November 29, 2021

ICYMI: Military Times: Veterans Groups Urge Congress To Include Military Sexual Assault Reforms In Defense Authorization Bill

In case you missed it, the Military Times published a story about a coalition of veterans groups pushing Congress to not remove or water down military sexual assault reform provisions in the National Defense Authorization Act (NDAA). The Senate NDAA includes Senator Gillibrand’s Military Justice Improvement and Increasing Prevention Act, which would move the decision of whether to prosecute serious non-military crimes out of the hands of commanders and into the hands of independent, professional military prosecutors. The veterans groups represent the interests of millions of veterans and service members and include the Iraq and Afghanistan Veterans of America, AMVETS, Student Veterans of America, the Service Women Action Network and Vietnam Veterans of America.

Read the full article here and below.

Vets groups worry military sexual assault reforms will be dropped from Congress’ defense bill plans

Leo Shane III | November 23, 2021 

Veterans groups are urging lawmakers not to drop provisions in the annual defense authorization bill to overhaul how military sexual misconduct cases are prosecuted amid worries that congressional leaders are already backing away from the idea.

“The scourge of sexual assault in the military is a serious concern and demands a real solution, not a watered-down provision slipped in the final bill behind closed doors,” a coalition of leading advocates wrote to House and Senate leaders on Tuesday. “Retaining the [reforms] will ensure that the will of this strong majority of both houses of Congress is respected.”

Signers of the letter include officials from Iraq and Afghanistan Veterans of America, AMVETS, Student Veterans of America, the Service Women Action Network and Vietnam Veterans of America.

At issue is the controversial Military Justice Improvement Act, provisions of which were already approved by the full House membership and the Senate Armed Services Committee earlier this year.

The proposal — championed by Sen. Kirsten Gillibrand, D-N.Y. — would move felony crimes out of the traditional military chain of command and into a new specially trained group of military prosecutors.

Proponents have argued that military leaders for years have failed to adequately handle sexual assault and abuse cases under the current system, and that removing all felony cases from their purview is the only way to ensure they are dealt with fairly and professionally.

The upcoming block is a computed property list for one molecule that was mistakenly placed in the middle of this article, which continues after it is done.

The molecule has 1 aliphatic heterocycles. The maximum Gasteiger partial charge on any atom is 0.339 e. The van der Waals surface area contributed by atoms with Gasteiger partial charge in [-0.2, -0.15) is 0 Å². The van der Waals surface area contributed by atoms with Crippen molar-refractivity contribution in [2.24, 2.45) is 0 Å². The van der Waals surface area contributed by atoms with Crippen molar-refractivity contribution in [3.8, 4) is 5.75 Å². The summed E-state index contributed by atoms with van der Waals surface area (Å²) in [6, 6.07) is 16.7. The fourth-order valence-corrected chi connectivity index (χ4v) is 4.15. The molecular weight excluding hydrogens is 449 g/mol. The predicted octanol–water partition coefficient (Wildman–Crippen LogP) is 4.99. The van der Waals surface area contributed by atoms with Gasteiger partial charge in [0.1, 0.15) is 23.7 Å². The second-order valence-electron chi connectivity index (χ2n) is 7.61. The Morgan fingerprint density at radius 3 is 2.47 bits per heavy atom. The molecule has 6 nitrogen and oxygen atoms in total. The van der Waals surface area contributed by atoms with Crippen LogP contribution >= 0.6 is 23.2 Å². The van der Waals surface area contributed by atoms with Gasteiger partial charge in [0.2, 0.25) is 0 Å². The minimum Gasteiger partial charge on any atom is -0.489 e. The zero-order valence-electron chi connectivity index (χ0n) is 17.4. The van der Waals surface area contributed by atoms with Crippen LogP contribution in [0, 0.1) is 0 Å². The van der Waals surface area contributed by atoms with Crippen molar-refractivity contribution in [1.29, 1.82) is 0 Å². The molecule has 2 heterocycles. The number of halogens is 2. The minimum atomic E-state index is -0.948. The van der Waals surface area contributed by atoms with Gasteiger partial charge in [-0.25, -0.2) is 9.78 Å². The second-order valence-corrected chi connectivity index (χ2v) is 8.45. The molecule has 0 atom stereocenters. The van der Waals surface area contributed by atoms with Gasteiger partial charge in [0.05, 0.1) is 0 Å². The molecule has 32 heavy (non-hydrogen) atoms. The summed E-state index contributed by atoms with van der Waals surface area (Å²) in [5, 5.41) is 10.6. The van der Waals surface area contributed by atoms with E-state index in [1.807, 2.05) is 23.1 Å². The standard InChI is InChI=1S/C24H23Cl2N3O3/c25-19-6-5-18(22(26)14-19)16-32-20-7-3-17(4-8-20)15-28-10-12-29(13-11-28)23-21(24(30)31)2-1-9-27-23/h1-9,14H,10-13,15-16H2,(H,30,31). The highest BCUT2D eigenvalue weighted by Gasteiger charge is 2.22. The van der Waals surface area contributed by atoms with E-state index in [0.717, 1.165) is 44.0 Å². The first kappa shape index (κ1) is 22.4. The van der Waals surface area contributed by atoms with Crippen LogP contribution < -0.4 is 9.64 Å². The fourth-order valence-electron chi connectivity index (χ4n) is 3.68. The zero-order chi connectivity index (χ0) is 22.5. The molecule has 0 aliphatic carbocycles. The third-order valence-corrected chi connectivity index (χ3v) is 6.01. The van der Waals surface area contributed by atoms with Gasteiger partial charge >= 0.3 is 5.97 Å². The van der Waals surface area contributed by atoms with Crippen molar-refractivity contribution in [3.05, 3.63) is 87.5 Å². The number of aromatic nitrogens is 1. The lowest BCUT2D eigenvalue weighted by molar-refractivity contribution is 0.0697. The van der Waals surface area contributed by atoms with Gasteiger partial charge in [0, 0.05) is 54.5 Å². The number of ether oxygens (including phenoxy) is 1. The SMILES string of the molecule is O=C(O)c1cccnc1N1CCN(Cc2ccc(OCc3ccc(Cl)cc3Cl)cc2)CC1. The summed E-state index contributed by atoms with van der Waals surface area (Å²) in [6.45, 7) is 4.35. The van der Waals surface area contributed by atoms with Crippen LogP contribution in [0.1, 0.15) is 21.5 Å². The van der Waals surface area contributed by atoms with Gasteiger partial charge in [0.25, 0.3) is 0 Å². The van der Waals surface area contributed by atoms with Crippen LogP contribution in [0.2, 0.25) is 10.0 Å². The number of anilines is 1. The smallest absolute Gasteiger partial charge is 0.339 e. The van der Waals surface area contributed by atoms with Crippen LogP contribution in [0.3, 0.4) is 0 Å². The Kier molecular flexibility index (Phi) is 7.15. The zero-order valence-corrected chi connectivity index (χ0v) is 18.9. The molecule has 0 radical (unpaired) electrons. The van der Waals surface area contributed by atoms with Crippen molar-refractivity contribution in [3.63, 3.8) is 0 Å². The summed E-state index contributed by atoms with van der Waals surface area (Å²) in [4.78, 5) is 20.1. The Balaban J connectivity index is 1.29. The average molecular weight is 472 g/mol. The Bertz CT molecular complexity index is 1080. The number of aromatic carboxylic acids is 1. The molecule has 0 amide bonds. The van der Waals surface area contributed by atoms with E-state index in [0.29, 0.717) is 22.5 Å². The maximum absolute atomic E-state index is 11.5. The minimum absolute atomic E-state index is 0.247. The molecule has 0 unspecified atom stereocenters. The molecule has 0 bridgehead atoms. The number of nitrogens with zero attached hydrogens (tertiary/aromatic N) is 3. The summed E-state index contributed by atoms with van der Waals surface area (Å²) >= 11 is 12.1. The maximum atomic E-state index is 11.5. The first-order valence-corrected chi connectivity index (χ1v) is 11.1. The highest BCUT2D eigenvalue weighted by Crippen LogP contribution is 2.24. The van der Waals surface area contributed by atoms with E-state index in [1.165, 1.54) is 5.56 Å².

Military leaders for years resisted the idea. But earlier this year, Defense Secretary Lloyd Austin announced a reversal of that stance, supporting changes to create a separate legal track for only the sexual misconduct cases.

Lawmakers were expected to settle the issue in this year’s annual defense authorization legislation.

But the Senate still has yet to pass its draft of the measure, meaning debate over many topics in the sweeping policy bill may be cut short or cut off entirely as chamber leaders scramble to write a compromise measure in the next few weeks.

House Armed Services Committee Chairman Adam Smith, D-Wash., last week said House and Senate leaders are already looking at alternatives to the traditional conference process, potentially crafting new — and simplified — legislation to speed up passage of a final agreement.

The coalition of veterans groups urged lawmakers not to abandon the needed prosecutorial reforms in that condensed debate process.

“According to VA, approximately 1 in 3 women veterans and 1 in 50 male veterans experienced military sexual trauma while serving their country,” their letter states. “DoD has given this issue a great deal of attention over the past few years but has failed to find the right solution as numbers continue to rise each year.

“Over the years, this legislation has continued to receive an increasing amount of support from legislators and veteran service organizations, coming to an all-time high this Congress. It would be disrespectful to all those that have experienced the injustice not include [it] within the NDAA.”

The defense authorization bill has passed out of Congress for each of the last 60 consecutive years.